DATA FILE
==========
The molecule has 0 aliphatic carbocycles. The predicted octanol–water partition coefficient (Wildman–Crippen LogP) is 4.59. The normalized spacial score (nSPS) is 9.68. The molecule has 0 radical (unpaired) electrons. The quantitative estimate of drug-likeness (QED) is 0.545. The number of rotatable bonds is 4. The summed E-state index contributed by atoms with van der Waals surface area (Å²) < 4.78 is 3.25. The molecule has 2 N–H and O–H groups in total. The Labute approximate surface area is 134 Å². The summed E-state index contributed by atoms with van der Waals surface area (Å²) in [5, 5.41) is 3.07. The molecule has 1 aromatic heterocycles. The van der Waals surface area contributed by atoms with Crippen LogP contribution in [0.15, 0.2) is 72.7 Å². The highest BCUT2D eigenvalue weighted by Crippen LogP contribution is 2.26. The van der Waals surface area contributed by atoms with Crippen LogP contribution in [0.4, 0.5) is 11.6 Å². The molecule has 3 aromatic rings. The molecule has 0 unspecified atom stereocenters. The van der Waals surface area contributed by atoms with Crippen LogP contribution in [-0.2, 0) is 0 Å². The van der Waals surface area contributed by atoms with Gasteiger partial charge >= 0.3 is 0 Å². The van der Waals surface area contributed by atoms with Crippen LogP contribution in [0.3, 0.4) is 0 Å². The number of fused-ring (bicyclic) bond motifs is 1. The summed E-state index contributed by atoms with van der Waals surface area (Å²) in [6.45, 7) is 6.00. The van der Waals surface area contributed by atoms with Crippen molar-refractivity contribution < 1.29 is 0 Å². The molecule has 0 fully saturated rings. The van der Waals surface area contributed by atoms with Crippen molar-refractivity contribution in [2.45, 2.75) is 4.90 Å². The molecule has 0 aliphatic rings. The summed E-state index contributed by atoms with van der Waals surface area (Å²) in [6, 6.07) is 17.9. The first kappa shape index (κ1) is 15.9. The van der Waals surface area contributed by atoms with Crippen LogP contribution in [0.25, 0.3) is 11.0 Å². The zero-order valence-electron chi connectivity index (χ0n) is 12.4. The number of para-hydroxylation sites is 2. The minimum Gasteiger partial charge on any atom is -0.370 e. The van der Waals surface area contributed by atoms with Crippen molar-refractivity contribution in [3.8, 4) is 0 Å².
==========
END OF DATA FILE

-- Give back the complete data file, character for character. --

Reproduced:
The molecule has 0 aliphatic carbocycles. The predicted octanol–water partition coefficient (Wildman–Crippen LogP) is 4.59. The normalized spacial score (nSPS) is 9.68. The molecule has 0 radical (unpaired) electrons. The quantitative estimate of drug-likeness (QED) is 0.545. The number of rotatable bonds is 4. The summed E-state index contributed by atoms with van der Waals surface area (Å²) < 4.78 is 3.25. The molecule has 2 N–H and O–H groups in total. The Labute approximate surface area is 134 Å². The summed E-state index contributed by atoms with van der Waals surface area (Å²) in [5, 5.41) is 3.07. The molecule has 1 aromatic heterocycles. The van der Waals surface area contributed by atoms with Crippen LogP contribution in [0.15, 0.2) is 72.7 Å². The highest BCUT2D eigenvalue weighted by Crippen LogP contribution is 2.26. The van der Waals surface area contributed by atoms with Crippen LogP contribution in [0.4, 0.5) is 11.6 Å². The molecule has 3 aromatic rings. The molecule has 0 unspecified atom stereocenters. The van der Waals surface area contributed by atoms with Crippen LogP contribution in [-0.2, 0) is 0 Å². The van der Waals surface area contributed by atoms with Gasteiger partial charge >= 0.3 is 0 Å². The van der Waals surface area contributed by atoms with Crippen LogP contribution in [0.3, 0.4) is 0 Å². The number of fused-ring (bicyclic) bond motifs is 1. The summed E-state index contributed by atoms with van der Waals surface area (Å²) in [6.45, 7) is 6.00. The van der Waals surface area contributed by atoms with Crippen molar-refractivity contribution < 1.29 is 0 Å². The molecule has 0 fully saturated rings. The van der Waals surface area contributed by atoms with Crippen molar-refractivity contribution in [2.45, 2.75) is 4.90 Å². The molecule has 0 aliphatic rings. The summed E-state index contributed by atoms with van der Waals surface area (Å²) in [6, 6.07) is 17.9. The first kappa shape index (κ1) is 15.9. The van der Waals surface area contributed by atoms with Crippen LogP contribution in [0.25, 0.3) is 11.0 Å². The zero-order valence-electron chi connectivity index (χ0n) is 12.4. The number of para-hydroxylation sites is 2. The minimum Gasteiger partial charge on any atom is -0.370 e. The van der Waals surface area contributed by atoms with Crippen molar-refractivity contribution in [3.8, 4) is 0 Å².